Does The NFL Have A Crime Problem? It’s Complicated

Aaron Hernandez at a court hearing Wednesday. (Credit: AP)

The arrest of Aaron Hernandez on murder and gun charges Wednesday morning has sparked another conversation about crime in the National Football League, one that pops up seemingly every time the league experiences a rash of arrests. Hernandez’s was the 27th arrest of an NFL player since the Super Bowl in February; it was the first of two arrests relating to violent crime charges Wednesday alone.

The oft-repeated 27 arrests statistic has fed the idea that the NFL has a crime problem, but actual data would seem to refute that. The arrest rate for NFL players has averaged about 2.9 percent over the last decade, roughly a fourth the 10.8 percent arrest rate for males between the ages of 22 and 34 over the same period, according to economist Stephen Bronars. And over the last seven years, the NFL’s rate is dropping. After peaking at 64 in 2006, the number of arrests has steadily fallen since, Bronars found:

So why does the idea of the NFL’s “crime problem” persist? Part of it is that an arrested football player is an immediate media story. It drives news coverage for both sports and general news outlets, and there are a variety of angles: not only is the crime intriguing, but so is whether it will lead to suspensions or disciplinary action that could impact the player’s team or fantasy football owners. Every arrest, then, is ripe for a media feeding frenzy, and racial bias around a league where minorities make up 67 percent of players only feeds it more.

But the problem isn’t one of perception alone, particularly when it comes to domestic violence and sexual assault. NFL players may not commit such crimes at an equal rate to the general population, but in the past, they’ve been convicted of them far less often, as Slate’s Justin Peters wrote after Kansas City Chiefs linebacker Jovan Belcher murdered his girlfriend and then killed himself in December:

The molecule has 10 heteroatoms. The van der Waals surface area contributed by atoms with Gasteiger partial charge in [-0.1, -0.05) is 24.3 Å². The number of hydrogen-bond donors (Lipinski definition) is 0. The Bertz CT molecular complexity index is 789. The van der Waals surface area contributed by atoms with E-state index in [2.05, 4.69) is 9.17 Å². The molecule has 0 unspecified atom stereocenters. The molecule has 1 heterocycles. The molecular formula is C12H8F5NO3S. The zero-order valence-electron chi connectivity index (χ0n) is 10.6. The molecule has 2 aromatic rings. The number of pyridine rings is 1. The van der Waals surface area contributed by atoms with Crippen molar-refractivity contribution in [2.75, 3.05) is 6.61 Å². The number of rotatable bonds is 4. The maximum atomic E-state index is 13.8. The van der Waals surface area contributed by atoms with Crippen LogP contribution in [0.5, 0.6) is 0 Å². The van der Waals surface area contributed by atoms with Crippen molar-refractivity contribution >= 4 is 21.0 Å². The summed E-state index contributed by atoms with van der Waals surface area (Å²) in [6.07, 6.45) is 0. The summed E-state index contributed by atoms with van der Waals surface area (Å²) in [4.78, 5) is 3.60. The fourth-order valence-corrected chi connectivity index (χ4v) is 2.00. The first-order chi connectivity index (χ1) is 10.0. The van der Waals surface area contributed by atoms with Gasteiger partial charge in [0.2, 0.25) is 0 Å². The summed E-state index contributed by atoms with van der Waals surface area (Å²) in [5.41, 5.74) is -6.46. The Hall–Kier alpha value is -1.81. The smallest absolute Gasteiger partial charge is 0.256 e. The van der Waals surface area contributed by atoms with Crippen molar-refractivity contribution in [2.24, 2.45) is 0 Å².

In a 1997 study, Northeastern University’s Jeffrey Benedict and Alan Klein found that the athletes in their sample who were charged with sexual assault were only convicted 31 percent of the time, compared with a 54 percent conviction rate for the general population. In 1995, Maryann Hudson at the Los Angeles Times found that athletes charged with domestic violence were only convicted 36 percent of the time, compared with a 77 percent general conviction rate. In a 2010 Harvard Law Review article, Bethany Withers wrote that “conviction rates for athletes are astonishingly low compared to the arrest statistics. Though there is evidence that the responsiveness of police and prosecution to sexual assault complaints involving athletes is favorable, there is an off-setting pro-athlete bias on the part of juries.”

What happens, then, is that the already-existing perception of a crime problem clashes with another perception — that the perpetrators aren’t being held accountable — and this second belief may be closer to reality. When fans can’t turn on a game without seeing someone who’s been arrested on the field, the idea that a crime problem exists is much easier to believe.

It’s good that the NFL gives players, particularly those like Michael Vick and others who have served their time and paid their penance, a second chance, and it’s important to remember that an arrest doesn’t always equal a conviction. It’s also good that the NFL’s arrest rate has improved, even if Roger Goodell’s decision to grant himself the power to impose suspensions and disciplinary actions sometimes seems arbitrary. But while it may not have a crime problem per se, a league whose teams, players, and actions have an outsized role in our society ought to be judged by a higher standard than the general population, particularly when it involves violent crimes, and never more so than when it involves domestic violence and sexual assault. The good news is that, if the suspensions and declining arrest rates are an indication, the NFL is both conscious of that and intent on improving even more.